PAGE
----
Ground Control to Golden Oak: Montessori School Dials Up The Space Station
This article appears in the Winter 2020 issue of MontessoriPublic — Print Edition.
On Monday, October 28, students, parents and community members at Golden Oak Montessori School in Castro Valley, CA, packed together in the school auditorium to make a long-distance call. But it wasn’t to an out-of-state relative, or even a Montessori school from another country—students spoke to Astronaut Col. Andrew Morgan, currently stationed in the International Space Station (ISS).
There’s a YouTube video of the call here—the actual call starts at the 17:20 mark.
The chance to talk to a working astronaut isn’t just exciting, it is rare. Only a handful of schools nationwide get the chance to do so each year. A Golden Oak parent, Alessio Sangalli, who is an amateur HAM radio operator, made the school aware of the opportunity to apply to contact the ISS through Amateur Radio on International Space Station (ARISS), an organization that coordinates and helps carry out calls between amateur radio operators and the ISS.
Once Golden Oak applied and was accepted last February, the countdown to the big day was on. There is a lot that goes into making a call to space and many educational opportunities to go with it.
“We tried to make it as all-encompassing of an experience for the kids as possible,” said Golden Oak Operations and Data Analysist India Rodriguez. “This was a big deal and we wanted to try and squeeze every last drop out of the experience for these kids as we could.”
While the actual call to the ISS was made via an antenna in Maryland that patched Golden Oak in (there weren’t enough HAM radio operators on site to do the call directly from the school), thanks to Sangalli, students were well aware of the technology used to make the connection.
Sangalli brought his HAM radio antenna—a 20 foot tall, 30-foot wide contraption strapped to the roof of his car—to Golden Oak, and took turns with each class working on moving the antenna around the blacktop and finding the right coordinates to home in on to pick up radio signals from all over the world.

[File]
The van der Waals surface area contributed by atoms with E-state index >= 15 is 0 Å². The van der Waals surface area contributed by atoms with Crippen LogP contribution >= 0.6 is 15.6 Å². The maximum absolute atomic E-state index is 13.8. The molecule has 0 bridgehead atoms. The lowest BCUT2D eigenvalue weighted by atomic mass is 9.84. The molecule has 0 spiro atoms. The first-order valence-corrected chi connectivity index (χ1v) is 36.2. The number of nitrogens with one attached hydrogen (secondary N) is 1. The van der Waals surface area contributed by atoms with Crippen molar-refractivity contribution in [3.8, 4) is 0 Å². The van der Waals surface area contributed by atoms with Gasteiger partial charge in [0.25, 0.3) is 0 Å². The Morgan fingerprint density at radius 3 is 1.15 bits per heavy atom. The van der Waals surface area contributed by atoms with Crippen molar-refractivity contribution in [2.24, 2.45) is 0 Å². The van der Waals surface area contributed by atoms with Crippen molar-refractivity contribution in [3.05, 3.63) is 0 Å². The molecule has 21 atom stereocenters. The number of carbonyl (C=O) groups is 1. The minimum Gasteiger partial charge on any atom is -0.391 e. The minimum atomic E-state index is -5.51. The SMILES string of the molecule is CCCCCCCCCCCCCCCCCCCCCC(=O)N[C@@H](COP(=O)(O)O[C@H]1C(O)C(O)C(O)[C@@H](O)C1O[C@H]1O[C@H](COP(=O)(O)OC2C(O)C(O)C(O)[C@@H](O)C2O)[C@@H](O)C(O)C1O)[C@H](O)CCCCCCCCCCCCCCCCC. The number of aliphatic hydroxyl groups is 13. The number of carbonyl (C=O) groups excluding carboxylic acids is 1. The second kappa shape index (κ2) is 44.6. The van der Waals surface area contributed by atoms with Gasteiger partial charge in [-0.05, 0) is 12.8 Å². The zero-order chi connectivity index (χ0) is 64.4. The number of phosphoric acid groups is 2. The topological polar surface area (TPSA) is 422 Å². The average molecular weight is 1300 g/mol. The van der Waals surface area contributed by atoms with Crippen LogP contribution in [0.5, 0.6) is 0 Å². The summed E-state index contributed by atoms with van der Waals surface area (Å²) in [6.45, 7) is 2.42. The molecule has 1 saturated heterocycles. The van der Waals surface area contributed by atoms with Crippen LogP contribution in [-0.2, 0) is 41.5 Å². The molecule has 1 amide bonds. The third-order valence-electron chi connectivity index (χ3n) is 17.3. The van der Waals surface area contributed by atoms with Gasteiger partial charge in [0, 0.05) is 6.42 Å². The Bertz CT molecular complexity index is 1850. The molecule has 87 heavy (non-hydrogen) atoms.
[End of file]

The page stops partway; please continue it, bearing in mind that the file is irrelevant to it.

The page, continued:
Teachers at the school took the opportunity to teach students about space exploration, astronomy, physics and almost anything else they could think of related to space and the ISS. The school hosted ISS viewing parties at a local park where they gathered together to watch the station pass overhead, just as it would pass over Maryland when they made their call. The October date also meant that classrooms had just finished with the first great lesson when the call took place. Students’ models, diagrams and research projects about the planets and the solar system lined the walls of the auditorium when the school gathered together to talk to Col. Morgan.
The call also provided both unexpected learning opportunities for students and a chance for Golden Oak to connect with the local community in interesting ways.
Because contact with the ISS only lasts for about 12 minutes, not every student had an opportunity to ask questions. Classrooms each democratically elected a student to represent them. This meant standing up in front of the classroom to give a speech about why they wanted to be their classroom’s representative, then standing up again on stage in front of their peers and community and asking a question that would be broadcast over the airwaves and streamed on the internet for all to hear. That’s a lot of pressure! Several students mentioned to Rodriguez that they overcame real fear of public speaking in order to pursue the chance to talk to an astronaut—and it was worth it.
Additionally, Golden Oak students sourced questions from all over the community, taking submissions at their annual science fair, accepting suggestions from students and teachers and eventually generating a massive list of potential queries for their conversation with Col. Morgan. The elected students not only had the responsibility of asking the questions, but picking a solid selection of questions from the list, refining them and preparing them for delivery.
When the big day came, Golden Oak was ready, with help from people all over the country. Sangali was standing by to assist, and an ARISS volunteer from North Carolina drove across the country to help make sure everything went smoothly. HAM radio operators in Maryland picked up the signal as the ISS came over the horizon, radioed Col. Morgan and patched him through to California.
“Golden Oak Montessori, welcome aboard the International Space Station.”
Col. Morgan’s voice rang out through the auditorium speakers and after months of preparation, it was finally time to begin the conversation.
Students asked a wide range of questions of the astronaut. What do astronauts do for fun? How do they communicate with each other given that they’re from different countries? Do they get any fresh produce on board? While the call itself was short, it more than lived up to expectations. The chance to bring so many people together to create an important moment in the lives of so many students doesn’t come along every day, but thanks to buy-in from many, many people, students at Golden Oak all walked away with an unforgettable experience.
“The level of community and parent involvement was very high,” said Rodriguez. “We all appreciated that this was such a unique experience for our kids.”